The people to whom philosophy is irrelevant are, on examination, beneath it.

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2 Replies to “New book shows how questions from philosophy drive science

  1. 1
    bornagain77 says:

    as to:

    Plato has no trouble refuting his naïve reductionism, according to which there are no persons, intentions, beliefs or other psychological states but only synapses firing mechanically in the void. The neuroscientist is confusing the physical mechanisms that make mental phenomena possible with mental phenomena themselves.

    And that is the nuts and bolts of it for the atheistic materialist. In a worldview that dissolves persons into non-persons, just who is left in that worldview to tell that God is a personal being? They don’t even believe that they themselves are really persons!

    The Heretic – Who is Thomas Nagel and why are so many of his fellow academics condemning him? – March 25, 2013
    Excerpt:,,,Fortunately, materialism is never translated into life as it’s lived. As colleagues and friends, husbands and mothers, wives and fathers, sons and daughters, materialists never put their money where their mouth is. Nobody thinks his daughter is just molecules in motion and nothing but; nobody thinks the Holocaust was evil, but only in a relative, provisional sense. A materialist who lived his life according to his professed convictions—understanding himself to have no moral agency at all, seeing his friends and enemies and family as genetically determined robots—wouldn’t just be a materialist: He’d be a psychopath.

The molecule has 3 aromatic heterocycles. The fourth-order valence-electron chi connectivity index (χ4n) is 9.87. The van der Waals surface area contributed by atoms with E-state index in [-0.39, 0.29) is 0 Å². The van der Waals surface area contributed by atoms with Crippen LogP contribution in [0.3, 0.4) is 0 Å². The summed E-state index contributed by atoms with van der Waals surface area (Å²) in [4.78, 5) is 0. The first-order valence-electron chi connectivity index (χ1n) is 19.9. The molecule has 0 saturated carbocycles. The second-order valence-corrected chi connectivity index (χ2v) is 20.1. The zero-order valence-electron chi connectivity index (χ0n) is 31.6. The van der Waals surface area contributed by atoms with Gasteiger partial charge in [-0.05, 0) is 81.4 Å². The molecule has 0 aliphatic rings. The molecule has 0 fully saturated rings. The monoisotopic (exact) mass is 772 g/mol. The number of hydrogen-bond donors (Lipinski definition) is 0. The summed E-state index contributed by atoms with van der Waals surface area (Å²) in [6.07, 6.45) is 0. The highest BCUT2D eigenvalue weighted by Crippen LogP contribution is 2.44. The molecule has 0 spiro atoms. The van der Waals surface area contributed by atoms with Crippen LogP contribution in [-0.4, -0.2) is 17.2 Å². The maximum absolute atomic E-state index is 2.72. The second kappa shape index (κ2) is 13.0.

http://www.weeklystandard.com/.....tml?page=3

    Kirsten Powers’ Reluctant Journey from Atheism to Christian – 2013
    Excerpt: Then something very unusual happened to Powers on a trip to Taiwan in 2006.
    “I woke up in what felt like a strange cross between a dream and reality. Jesus came to me and said, ‘Here I am.’,,,
    Powers doesn’t recall what Kathy Keller taught on that day, but when she left the Bible study she knew everything had changed. “I’ll never forget standing outside that apartment on the Upper East Side and saying to myself, ‘It’s true. It’s completely true.’ The world looked entirely different, like a veil had been lifted off it. I had not an iota of doubt. I was filled with indescribable joy.”,,,
    “Everywhere I turned, there He was. Slowly there was less fear and more joy.
    http://crossmap.christianpost......stian-6355

    God Can Be Personally Known and Experienced – Dr. Craig – video
    http://www.youtube.com/watch?v=KWL5QhBQB30

    Verse and Music:

    John 8:47
    The one who belongs to God listens to the words of God. The reason you don’t listen is because you don’t belong to God.”

    Revelation 3:20
    Here I am! I stand at the door and knock. If anyone hears my voice and opens the door, I will come in and eat with that person, and they with me.

    Wake Me O Lord! – Inspirational Poem – video
    http://vimeo.com/38692431

  2. 2
    bornagain77 says:

    podcast – William Dembski – The Design of Life: Discovering Signs of Intelligence in Biological Systems
    http://intelligentdesign.podom.....6_36-07_00